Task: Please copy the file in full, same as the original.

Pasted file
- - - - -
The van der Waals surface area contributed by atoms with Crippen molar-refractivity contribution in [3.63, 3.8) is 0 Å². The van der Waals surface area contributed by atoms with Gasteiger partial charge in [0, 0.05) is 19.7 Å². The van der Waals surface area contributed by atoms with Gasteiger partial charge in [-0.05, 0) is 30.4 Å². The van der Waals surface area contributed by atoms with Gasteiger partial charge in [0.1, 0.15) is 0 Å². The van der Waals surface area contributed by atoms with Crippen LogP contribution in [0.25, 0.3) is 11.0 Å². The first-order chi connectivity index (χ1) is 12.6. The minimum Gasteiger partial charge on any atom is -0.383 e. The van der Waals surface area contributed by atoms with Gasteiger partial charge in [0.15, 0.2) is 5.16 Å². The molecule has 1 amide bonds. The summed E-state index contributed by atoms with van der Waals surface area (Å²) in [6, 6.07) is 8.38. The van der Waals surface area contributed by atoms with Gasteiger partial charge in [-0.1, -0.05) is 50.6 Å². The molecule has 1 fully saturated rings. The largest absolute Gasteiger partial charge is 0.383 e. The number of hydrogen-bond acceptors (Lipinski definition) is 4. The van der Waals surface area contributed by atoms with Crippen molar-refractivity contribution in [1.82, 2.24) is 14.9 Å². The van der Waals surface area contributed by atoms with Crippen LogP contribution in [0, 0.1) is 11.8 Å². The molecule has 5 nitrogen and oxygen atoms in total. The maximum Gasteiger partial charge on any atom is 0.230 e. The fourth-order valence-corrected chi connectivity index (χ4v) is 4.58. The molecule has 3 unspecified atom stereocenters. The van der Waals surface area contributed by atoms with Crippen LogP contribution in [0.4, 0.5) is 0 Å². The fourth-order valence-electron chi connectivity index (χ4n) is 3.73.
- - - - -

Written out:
The van der Waals surface area contributed by atoms with Crippen molar-refractivity contribution in [3.63, 3.8) is 0 Å². The van der Waals surface area contributed by atoms with Gasteiger partial charge in [0, 0.05) is 19.7 Å². The van der Waals surface area contributed by atoms with Gasteiger partial charge in [-0.05, 0) is 30.4 Å². The van der Waals surface area contributed by atoms with Gasteiger partial charge in [0.1, 0.15) is 0 Å². The van der Waals surface area contributed by atoms with Crippen LogP contribution in [0.25, 0.3) is 11.0 Å². The first-order chi connectivity index (χ1) is 12.6. The minimum Gasteiger partial charge on any atom is -0.383 e. The van der Waals surface area contributed by atoms with Gasteiger partial charge in [0.15, 0.2) is 5.16 Å². The molecule has 1 amide bonds. The summed E-state index contributed by atoms with van der Waals surface area (Å²) in [6, 6.07) is 8.38. The van der Waals surface area contributed by atoms with Gasteiger partial charge in [-0.1, -0.05) is 50.6 Å². The molecule has 1 fully saturated rings. The largest absolute Gasteiger partial charge is 0.383 e. The number of hydrogen-bond acceptors (Lipinski definition) is 4. The van der Waals surface area contributed by atoms with Crippen molar-refractivity contribution in [1.82, 2.24) is 14.9 Å². The van der Waals surface area contributed by atoms with Crippen LogP contribution in [0, 0.1) is 11.8 Å². The molecule has 5 nitrogen and oxygen atoms in total. The maximum Gasteiger partial charge on any atom is 0.230 e. The fourth-order valence-corrected chi connectivity index (χ4v) is 4.58. The molecule has 3 unspecified atom stereocenters. The van der Waals surface area contributed by atoms with Crippen LogP contribution in [0.4, 0.5) is 0 Å². The fourth-order valence-electron chi connectivity index (χ4n) is 3.73.